Win or Lose, Mainly Lose: My Fantasy Sports Retirement Manifesto

About a decade ago, I had a brief love of auto racing, and by brief, I mean a matter of a weekend or two. At the same time, Yahoo! Sports had just started to run the fantasy sports field, and I was intrigued

by what Fantasy Sports were all about: at that point mainly spreadsheets and dropdown menus. So I signed up for a NASCAR fantasy driver league. Well, my infatuation with NASCAR lasted all of two weekends, and so did that fantasy league.

A few years later, a couple of fraternity brothers and I joined a football league that was based in Gainesville, Florida — as the Commissioner and most of the players attended the University of Florida. This was my first foray into the “real” smack talking, chat room using, relationship-destroying world that is fantasy football.

I still didn’t get it.

Don’t get me wrong, I didn’t do terribly for my first time, finishing mid-pack in the 10 team league. I just didn’t really have a clue what I was doing. I didn’t understand how the waiver wire worked, or why I couldn’t drop certain players. So, I plodded along making after-the-fact moves, and not really wanting to break my team up (after all, I was their coach).

After 6+ years of fantasy football, all I can really say is that I am terrible at it, and still haven’t really learned how work the waiver wire, use my IR spots, and use QB/WR tandems to your advantage. Why is this, you ask? Well, mainly… I just don’t care. I am not one to spend all of my time watching SportsCenter for all the latest news. I have no desire to get up and watch NFL Network at 8:00am central time on a Sunday.

It’s funny though, my last year in that Florida league? I actually won the thing. How? I really couldn’t tell you.

There were also short affairs with fantasy hockey and fantasy baseball. I know nothing about hockey, and I really don’t care to learn. That’s not to say I dislike the sport, but I’ve never been one for cold weather. Baseball on the other hand, I played at a fairly competitive level, coach at the youth and high school levels, know plenty of the game’s history and roots, traditions, strategy, and superstitions. I can explain the infield fly rule in depth, and argue the strengths and weaknesses of small ball, to the power game. I can talk about arm slot, blocking techniques, and hitting drills. In other words, I consider myself pretty knowledgeable on the game itself.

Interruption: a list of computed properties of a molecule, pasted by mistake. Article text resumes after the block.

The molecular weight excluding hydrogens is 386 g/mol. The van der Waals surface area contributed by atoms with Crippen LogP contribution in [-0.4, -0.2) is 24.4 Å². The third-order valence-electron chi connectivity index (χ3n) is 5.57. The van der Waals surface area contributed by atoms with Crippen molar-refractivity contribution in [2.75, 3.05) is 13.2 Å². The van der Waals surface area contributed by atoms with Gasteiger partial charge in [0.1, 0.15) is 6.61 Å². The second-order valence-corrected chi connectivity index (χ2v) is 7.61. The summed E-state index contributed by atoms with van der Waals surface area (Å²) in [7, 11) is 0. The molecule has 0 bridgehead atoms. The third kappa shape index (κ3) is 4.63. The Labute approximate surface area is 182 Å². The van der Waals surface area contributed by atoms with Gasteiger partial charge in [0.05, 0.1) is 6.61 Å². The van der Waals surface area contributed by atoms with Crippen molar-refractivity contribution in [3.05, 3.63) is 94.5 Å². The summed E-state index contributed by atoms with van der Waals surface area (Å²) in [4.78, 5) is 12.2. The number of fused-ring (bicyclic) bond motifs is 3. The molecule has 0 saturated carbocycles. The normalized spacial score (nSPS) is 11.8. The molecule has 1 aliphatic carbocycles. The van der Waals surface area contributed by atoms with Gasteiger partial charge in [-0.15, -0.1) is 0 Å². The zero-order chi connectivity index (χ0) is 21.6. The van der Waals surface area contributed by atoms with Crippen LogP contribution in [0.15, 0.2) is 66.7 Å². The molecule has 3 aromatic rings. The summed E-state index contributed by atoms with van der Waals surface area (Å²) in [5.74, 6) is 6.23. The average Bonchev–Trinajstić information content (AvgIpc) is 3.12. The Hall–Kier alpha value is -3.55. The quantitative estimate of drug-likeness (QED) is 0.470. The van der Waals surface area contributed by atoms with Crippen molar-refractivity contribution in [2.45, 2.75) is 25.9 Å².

Despite all this, I’m still terrible at fantasy baseball.

I’m going to say something heretical here: Fantasy Baseball is BORING. Baseball itself is nuanced and filled with tension. Fantasy baseball is filled with… you guessed it: spreadsheets and dropdown menus. For all those guys that are so fanatical about fantasy baseball, this is my advice. Go to a batting cage and hit some balls, play catch with your kid (hell, anybody).

Back to my point, I am retiring from fantasy sports. I will no longer be sucked in by the digital version of my friends sitting at a sports bar berating them for starting Bradford over Flacco, or get pissed that I lost by .5 on a recount Tuesday morning when the final scores come out. I will not care if Yadier Molina takes the sure out at first on a bunt instead of initiating the double play. I am going to sit back and enjoy my sports and watch when I want, and not watch when I don’t, not feeling obligated to do research on a 2nd string catcher from AAA Durham because some guy on the Big Club goes down.

And hockey? I guess I will watch, when they are not locked out, boycotting, or doing whatever it is the NHL does to keep hockey from actually going on.

Joe LaMonica lives in Saint Louis

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